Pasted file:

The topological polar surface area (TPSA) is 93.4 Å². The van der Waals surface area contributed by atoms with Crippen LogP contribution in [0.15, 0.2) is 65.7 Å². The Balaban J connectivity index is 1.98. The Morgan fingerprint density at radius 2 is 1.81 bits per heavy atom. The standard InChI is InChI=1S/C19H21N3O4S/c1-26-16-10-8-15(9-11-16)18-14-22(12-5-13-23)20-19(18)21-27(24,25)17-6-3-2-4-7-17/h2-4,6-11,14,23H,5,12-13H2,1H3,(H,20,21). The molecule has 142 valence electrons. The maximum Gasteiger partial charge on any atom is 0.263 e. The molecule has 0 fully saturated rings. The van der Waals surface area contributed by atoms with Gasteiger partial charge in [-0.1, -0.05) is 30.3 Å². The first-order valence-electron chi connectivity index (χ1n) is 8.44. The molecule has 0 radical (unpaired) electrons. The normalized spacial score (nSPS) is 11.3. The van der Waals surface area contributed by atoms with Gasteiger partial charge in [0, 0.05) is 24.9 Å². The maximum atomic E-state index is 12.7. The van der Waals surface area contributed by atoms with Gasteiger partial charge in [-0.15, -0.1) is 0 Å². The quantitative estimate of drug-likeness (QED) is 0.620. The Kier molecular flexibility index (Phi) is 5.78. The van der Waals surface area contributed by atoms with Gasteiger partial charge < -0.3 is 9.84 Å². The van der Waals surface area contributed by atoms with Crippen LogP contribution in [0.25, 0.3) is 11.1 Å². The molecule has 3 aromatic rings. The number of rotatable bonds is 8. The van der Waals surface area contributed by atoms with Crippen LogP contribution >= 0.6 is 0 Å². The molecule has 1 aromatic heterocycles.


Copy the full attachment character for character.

The topological polar surface area (TPSA) is 93.4 Å². The van der Waals surface area contributed by atoms with Crippen LogP contribution in [0.15, 0.2) is 65.7 Å². The Balaban J connectivity index is 1.98. The Morgan fingerprint density at radius 2 is 1.81 bits per heavy atom. The standard InChI is InChI=1S/C19H21N3O4S/c1-26-16-10-8-15(9-11-16)18-14-22(12-5-13-23)20-19(18)21-27(24,25)17-6-3-2-4-7-17/h2-4,6-11,14,23H,5,12-13H2,1H3,(H,20,21). The molecule has 142 valence electrons. The maximum Gasteiger partial charge on any atom is 0.263 e. The molecule has 0 fully saturated rings. The van der Waals surface area contributed by atoms with Gasteiger partial charge in [-0.1, -0.05) is 30.3 Å². The first-order valence-electron chi connectivity index (χ1n) is 8.44. The molecule has 0 radical (unpaired) electrons. The normalized spacial score (nSPS) is 11.3. The van der Waals surface area contributed by atoms with Gasteiger partial charge in [0, 0.05) is 24.9 Å². The maximum atomic E-state index is 12.7. The van der Waals surface area contributed by atoms with Gasteiger partial charge in [-0.15, -0.1) is 0 Å². The quantitative estimate of drug-likeness (QED) is 0.620. The Kier molecular flexibility index (Phi) is 5.78. The van der Waals surface area contributed by atoms with Gasteiger partial charge < -0.3 is 9.84 Å². The van der Waals surface area contributed by atoms with Crippen LogP contribution in [0.25, 0.3) is 11.1 Å². The molecule has 3 aromatic rings. The number of rotatable bonds is 8. The van der Waals surface area contributed by atoms with Crippen LogP contribution >= 0.6 is 0 Å². The molecule has 1 aromatic heterocycles.